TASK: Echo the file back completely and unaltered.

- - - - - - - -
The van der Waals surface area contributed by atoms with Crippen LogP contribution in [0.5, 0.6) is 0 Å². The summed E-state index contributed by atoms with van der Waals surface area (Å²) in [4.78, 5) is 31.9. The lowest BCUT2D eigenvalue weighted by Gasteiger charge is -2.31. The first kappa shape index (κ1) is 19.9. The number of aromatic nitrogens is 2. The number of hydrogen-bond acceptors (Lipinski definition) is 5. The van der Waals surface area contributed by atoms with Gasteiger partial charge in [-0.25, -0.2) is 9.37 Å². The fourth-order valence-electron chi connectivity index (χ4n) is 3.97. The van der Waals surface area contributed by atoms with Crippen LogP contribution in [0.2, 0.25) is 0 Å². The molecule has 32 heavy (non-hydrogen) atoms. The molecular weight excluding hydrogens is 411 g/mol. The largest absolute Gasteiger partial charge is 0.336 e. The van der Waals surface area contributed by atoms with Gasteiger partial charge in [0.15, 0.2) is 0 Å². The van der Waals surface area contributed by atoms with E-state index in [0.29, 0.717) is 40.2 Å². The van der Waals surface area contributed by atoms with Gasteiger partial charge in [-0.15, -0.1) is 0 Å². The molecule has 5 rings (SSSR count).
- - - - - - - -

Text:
The van der Waals surface area contributed by atoms with Crippen LogP contribution in [0.5, 0.6) is 0 Å². The summed E-state index contributed by atoms with van der Waals surface area (Å²) in [4.78, 5) is 31.9. The lowest BCUT2D eigenvalue weighted by Gasteiger charge is -2.31. The first kappa shape index (κ1) is 19.9. The number of aromatic nitrogens is 2. The number of hydrogen-bond acceptors (Lipinski definition) is 5. The van der Waals surface area contributed by atoms with Gasteiger partial charge in [-0.25, -0.2) is 9.37 Å². The fourth-order valence-electron chi connectivity index (χ4n) is 3.97. The van der Waals surface area contributed by atoms with Crippen LogP contribution in [0.2, 0.25) is 0 Å². The molecule has 32 heavy (non-hydrogen) atoms. The molecular weight excluding hydrogens is 411 g/mol. The largest absolute Gasteiger partial charge is 0.336 e. The van der Waals surface area contributed by atoms with Gasteiger partial charge in [0.15, 0.2) is 0 Å². The van der Waals surface area contributed by atoms with E-state index in [0.29, 0.717) is 40.2 Å². The van der Waals surface area contributed by atoms with Gasteiger partial charge in [-0.15, -0.1) is 0 Å². The molecule has 5 rings (SSSR count).